Easier Complaint System for Oil & Gas Operations
It’s now easier to file a complaint about oil and gas operations. Colorado regulators today announced a streamlined complaint system they say is more transparent.
Regulators say the previous process wasn’t transparent enough and that translated into wasting staff time. Workers were focused on filling out forms and sometimes multiple staff members were working on the same complaint without even knowing it. Dave Kulmann is Deputy Director of Field Operations for the Colorado Oil and Gas Conservation Commission. He says with the tremendous boom in oil and gas activity on the Front Range, there’s been a change in the kind of complaints, too.
“The complaints are more complex. They’re multiple issues within one complaint, so it’s taking longer for us to actually process and resolve a complaint and communicate the results back.”
Kulmann describes the new complaint process as part of the agency’s evolution to do a better job keeping an eye on the industry.
Family Honors Dead Skier with Alpine Race
An alpine racing event will be held in Aspen this weekend that honors a young competitive skier who died after skiing into a mine shaft. Eleven-year-old Wilder Dwight was skiing outside the ropes on Aspen Mountain in 1986 when the accident happened. Since his death, the race has been held annually. This year, his niece will participate.
“My mom has mentioned a lot of stories about him actually skiing and sometimes he’d get a little out of control and get his pass taken away for speeding, and going too fast down some runs.”
Fourteen-year-old Ellie Oates of Aspen has grown up hearing about her uncle. Now she’s racing in the Super-G race series that attracts athletes from around the country. Besides stories of speed, she says her mom has told her about Wilder’s caring side.
“At the start of a race, if some kid didn’t have a pair of gloves my mom would say he’d be that kid to share his clothing. I try to make the best out of that and put that into my idea of life, and helping other people.”
Oates has been racing for two years and says slalom is her best event. The races at Tiehack on Saturday and Sunday are hosted by the Aspen Valley Ski and Snowboard Club. They’re qualifying events for junior championships.
Snow Sculpting at Winterskol
The snow sculpting portion of Aspen’s Winterskol celebration has a new shape, so to speak. Organizers of the event weren’t able to get enough participants to hold the traditional team competition. So,a Colorado artist will be this year’s lone sculptor.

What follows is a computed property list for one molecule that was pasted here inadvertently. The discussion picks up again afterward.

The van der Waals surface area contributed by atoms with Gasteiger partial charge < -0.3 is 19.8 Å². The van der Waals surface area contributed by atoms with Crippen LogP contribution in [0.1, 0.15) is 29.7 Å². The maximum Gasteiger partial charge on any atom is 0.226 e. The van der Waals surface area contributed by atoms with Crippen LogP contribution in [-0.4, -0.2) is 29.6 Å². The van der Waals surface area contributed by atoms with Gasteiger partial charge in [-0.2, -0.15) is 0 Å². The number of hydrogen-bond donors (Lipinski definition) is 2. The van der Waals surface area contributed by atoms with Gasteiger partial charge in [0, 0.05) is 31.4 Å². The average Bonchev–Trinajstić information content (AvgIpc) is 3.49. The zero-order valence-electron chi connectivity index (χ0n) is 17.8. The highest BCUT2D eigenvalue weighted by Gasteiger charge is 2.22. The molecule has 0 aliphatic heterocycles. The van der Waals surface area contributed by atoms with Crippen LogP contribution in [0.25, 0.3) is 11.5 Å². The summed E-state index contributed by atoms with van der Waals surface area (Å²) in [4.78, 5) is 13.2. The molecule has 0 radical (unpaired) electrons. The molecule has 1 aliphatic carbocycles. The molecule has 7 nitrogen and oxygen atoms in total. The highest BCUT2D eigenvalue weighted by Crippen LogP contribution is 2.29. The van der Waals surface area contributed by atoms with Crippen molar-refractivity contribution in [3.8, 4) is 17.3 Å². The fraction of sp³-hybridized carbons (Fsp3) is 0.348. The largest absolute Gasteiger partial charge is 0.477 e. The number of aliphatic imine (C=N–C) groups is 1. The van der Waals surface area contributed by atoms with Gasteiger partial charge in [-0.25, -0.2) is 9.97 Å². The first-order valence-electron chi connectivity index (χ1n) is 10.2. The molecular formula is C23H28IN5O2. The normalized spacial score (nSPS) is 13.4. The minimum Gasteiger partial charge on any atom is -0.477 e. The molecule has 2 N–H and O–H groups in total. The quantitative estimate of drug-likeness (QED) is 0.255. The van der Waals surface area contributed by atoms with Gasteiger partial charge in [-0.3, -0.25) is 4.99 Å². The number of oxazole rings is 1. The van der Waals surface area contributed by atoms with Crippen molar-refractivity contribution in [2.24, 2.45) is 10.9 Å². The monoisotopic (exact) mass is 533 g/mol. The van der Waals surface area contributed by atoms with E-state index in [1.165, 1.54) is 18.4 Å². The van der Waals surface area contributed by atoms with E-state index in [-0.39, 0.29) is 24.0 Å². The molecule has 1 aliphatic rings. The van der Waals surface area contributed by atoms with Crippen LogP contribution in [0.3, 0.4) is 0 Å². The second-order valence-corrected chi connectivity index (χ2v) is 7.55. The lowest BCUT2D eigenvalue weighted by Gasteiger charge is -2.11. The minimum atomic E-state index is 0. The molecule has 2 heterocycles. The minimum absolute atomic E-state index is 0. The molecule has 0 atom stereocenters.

Anderson Ranch Arts Center has been hosting the so-called “wintersculpt” portion of Winterskol since the mid-1990s. For years, the event drew sculptors from around the Valley and the state. At one time, 15 to 20 teams created snow sculptures downtown. Now, the program is struggling. Last year, just three teams registered. Katherine Bell is the Outreach Manager at Anderson Ranch.
“This year we did decide to give it a rest. We felt that we just didn’t have enough public support. It’s unfortunate, but there’s always time to give something a break and we hope to bring it back.”
The event may not be a public competition this year but Colorado artist Thomas Barlow will sculpt two large blocks of snow starting this morning.
Safeway to Help Smokers Quit in State Program
Health officials announced today the Safeway pharmacy in Glenwood Springs is part of an anti-smoking effort.
In order to help more smokers to kick the habit, pharmacists will ask all customers about their smoking habits. It’s part of an effort with the Colorado Quitline, a state anti-smoking hotline. Safeway is the first pharmacy chain to take part in such an effort after participating in a similar successful program in California. One hundred Safeway pharmacies statewide are taking part in the effort.
The Colorado Quitline has assisted over 300,000 callers over the past 15 years.